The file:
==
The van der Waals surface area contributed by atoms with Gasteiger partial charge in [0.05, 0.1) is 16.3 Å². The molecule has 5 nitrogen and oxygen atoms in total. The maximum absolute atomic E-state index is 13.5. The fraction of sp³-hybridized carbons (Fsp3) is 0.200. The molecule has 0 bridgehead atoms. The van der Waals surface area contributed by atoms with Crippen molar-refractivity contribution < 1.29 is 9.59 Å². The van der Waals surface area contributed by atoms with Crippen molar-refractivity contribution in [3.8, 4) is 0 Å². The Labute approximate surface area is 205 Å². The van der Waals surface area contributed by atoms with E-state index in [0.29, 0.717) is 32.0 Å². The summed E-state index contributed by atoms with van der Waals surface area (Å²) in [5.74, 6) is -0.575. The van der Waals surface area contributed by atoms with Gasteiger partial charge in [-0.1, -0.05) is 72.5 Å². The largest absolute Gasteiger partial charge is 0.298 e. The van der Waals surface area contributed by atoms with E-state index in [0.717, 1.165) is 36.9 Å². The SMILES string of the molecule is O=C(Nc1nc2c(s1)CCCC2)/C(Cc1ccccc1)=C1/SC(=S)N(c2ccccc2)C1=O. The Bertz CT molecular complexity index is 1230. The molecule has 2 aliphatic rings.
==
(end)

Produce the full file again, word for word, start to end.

The van der Waals surface area contributed by atoms with Gasteiger partial charge in [0.05, 0.1) is 16.3 Å². The molecule has 5 nitrogen and oxygen atoms in total. The maximum absolute atomic E-state index is 13.5. The fraction of sp³-hybridized carbons (Fsp3) is 0.200. The molecule has 0 bridgehead atoms. The van der Waals surface area contributed by atoms with Crippen molar-refractivity contribution < 1.29 is 9.59 Å². The van der Waals surface area contributed by atoms with Crippen molar-refractivity contribution in [3.8, 4) is 0 Å². The Labute approximate surface area is 205 Å². The van der Waals surface area contributed by atoms with E-state index in [0.29, 0.717) is 32.0 Å². The summed E-state index contributed by atoms with van der Waals surface area (Å²) in [5.74, 6) is -0.575. The van der Waals surface area contributed by atoms with Gasteiger partial charge in [-0.1, -0.05) is 72.5 Å². The largest absolute Gasteiger partial charge is 0.298 e. The van der Waals surface area contributed by atoms with E-state index in [0.717, 1.165) is 36.9 Å². The SMILES string of the molecule is O=C(Nc1nc2c(s1)CCCC2)/C(Cc1ccccc1)=C1/SC(=S)N(c2ccccc2)C1=O. The Bertz CT molecular complexity index is 1230. The molecule has 2 aliphatic rings.